Editor’s Note: Welcome to “Ruby Slippers,” a new dsm blog by Susan Hatten that will explore being a young professional in Greater Des Moines. In this post, she introduces herself to readers and explains how she ended up living in, and loving, Des Moines.
Written by Susan Hatten
My Midwestern roots began in Omaha in the summer of 1982. I fondly recall the days as a toddler when I would pretend that I was Shirley Temple, sitting contentedly on the velvet seat in front of my grandmother’s makeup table. The lights that surrounded her mirror reminded me of a Hollywood dressing room, and I dreamt that one day, I might have sparkling lights surrounding me, too.
In 1986, my family moved to Des Moines to follow my father’s career. At the time, he wrote policies for the Hartford Insurance Company, and I’ll never forget him sharing with me his predictions for the evolution of downtown Des Moines. If only he could see it today.
Another career shift in 1989 took my family to the small town of Ida Grove in Northwest Iowa. Those who know Ida Grove will likely agree: There’s something blissful and charming about the community. We lived in a neighborhood that embraced a 7-year-old’s creative spirit, as I would walk door to door, trying to sell paper shoes that I had made. Never mind that my mother made me walk back around to every doorstep and return the $1.75 I had so earnestly gathered from each sale.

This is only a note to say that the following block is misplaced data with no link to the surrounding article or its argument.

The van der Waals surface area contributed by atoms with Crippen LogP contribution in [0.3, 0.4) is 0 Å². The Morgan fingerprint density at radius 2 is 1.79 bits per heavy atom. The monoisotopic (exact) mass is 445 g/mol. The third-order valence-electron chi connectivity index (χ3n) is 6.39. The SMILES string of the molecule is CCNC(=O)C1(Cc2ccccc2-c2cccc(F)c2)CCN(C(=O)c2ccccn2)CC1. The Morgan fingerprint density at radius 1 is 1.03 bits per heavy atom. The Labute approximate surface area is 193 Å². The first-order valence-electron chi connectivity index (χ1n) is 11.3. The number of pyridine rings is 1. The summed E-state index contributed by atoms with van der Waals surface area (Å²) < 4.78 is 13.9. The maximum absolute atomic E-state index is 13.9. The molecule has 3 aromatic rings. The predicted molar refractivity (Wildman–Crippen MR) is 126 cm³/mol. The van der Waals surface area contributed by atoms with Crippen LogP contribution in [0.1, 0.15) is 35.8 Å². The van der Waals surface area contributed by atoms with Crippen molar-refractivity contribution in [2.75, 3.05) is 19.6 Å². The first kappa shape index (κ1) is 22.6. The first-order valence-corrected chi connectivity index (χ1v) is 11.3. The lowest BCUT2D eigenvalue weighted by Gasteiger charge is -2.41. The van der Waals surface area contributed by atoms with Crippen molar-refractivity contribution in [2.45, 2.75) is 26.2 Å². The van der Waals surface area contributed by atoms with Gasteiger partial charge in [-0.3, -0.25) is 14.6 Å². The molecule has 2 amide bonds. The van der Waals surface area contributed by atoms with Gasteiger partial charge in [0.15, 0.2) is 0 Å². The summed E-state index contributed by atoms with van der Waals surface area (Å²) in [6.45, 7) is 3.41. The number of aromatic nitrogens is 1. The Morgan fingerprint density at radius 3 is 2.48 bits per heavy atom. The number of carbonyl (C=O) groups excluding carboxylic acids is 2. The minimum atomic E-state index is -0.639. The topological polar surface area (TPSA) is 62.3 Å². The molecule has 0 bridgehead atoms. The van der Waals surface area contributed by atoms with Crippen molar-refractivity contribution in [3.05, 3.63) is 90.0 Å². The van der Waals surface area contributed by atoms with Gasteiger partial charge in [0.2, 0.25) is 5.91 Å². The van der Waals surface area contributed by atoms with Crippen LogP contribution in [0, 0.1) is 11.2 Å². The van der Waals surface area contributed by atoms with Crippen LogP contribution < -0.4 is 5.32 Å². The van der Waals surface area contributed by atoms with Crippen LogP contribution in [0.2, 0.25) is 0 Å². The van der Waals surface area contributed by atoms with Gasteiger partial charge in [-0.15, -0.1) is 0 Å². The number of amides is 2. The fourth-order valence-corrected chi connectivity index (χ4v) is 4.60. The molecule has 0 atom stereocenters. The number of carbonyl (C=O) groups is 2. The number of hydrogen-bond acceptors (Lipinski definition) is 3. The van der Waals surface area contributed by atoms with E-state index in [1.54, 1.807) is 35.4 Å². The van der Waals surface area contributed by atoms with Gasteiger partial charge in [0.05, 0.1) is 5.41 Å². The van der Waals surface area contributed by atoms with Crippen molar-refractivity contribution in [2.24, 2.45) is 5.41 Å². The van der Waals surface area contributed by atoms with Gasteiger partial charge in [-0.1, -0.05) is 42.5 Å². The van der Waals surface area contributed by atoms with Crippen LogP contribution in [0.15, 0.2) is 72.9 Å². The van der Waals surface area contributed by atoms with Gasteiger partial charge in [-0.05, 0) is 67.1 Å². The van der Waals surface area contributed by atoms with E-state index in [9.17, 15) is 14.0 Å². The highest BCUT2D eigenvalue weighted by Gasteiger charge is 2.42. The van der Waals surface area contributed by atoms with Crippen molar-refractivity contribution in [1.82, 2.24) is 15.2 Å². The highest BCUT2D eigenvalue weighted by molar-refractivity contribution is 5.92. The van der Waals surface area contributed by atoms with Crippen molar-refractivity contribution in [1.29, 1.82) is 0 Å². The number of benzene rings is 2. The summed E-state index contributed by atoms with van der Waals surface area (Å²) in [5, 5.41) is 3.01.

In Ida Grove, I fell in love with being active, something that I continued to nurture while in college. At Iowa State, I was very involved in campus life and sorority and fraternity activities and also held three part-time jobs. In 2004, I graduated with a double degree in marketing and apparel merchandishing.
At this juncture, I felt that I had two options: stay in the Midwest and sow my enthusiastic seeds, or move to New York City to work in the publishing industry. Something within my soul told me to stay in the Midwest, and I am so glad I did.
I moved to Des Moines in 2006 ready to explore and expand. In June of that year, I faced what would become one of the most devastating periods of my life: My father was diagnosed with Stage III lung cancer and died in January of 2007.
I threw myself into the Des Moines professional, social and philanthropic community scene at full throttle, feeling a certain energy and inertia as I became more involved. I began to uncover more of my strengths, both professionally and personally, with each layer of engagement.
Fast forward to 2013. I’m 31 and loving each moment of my career in business development and relationship management and of my community involvement in fundraising, advocacy and volunteering. Along with these two commitments, I enjoy good friends, good wine and a really great view.
I plan on being in Des Moines for a while, and my stories to follow will offer you a glimpse into why I feel so strongly about this community, and how I’m striving to follow my dreams through hard work, a voracious curiosity, great wine—and a pair of red ruby slippers.
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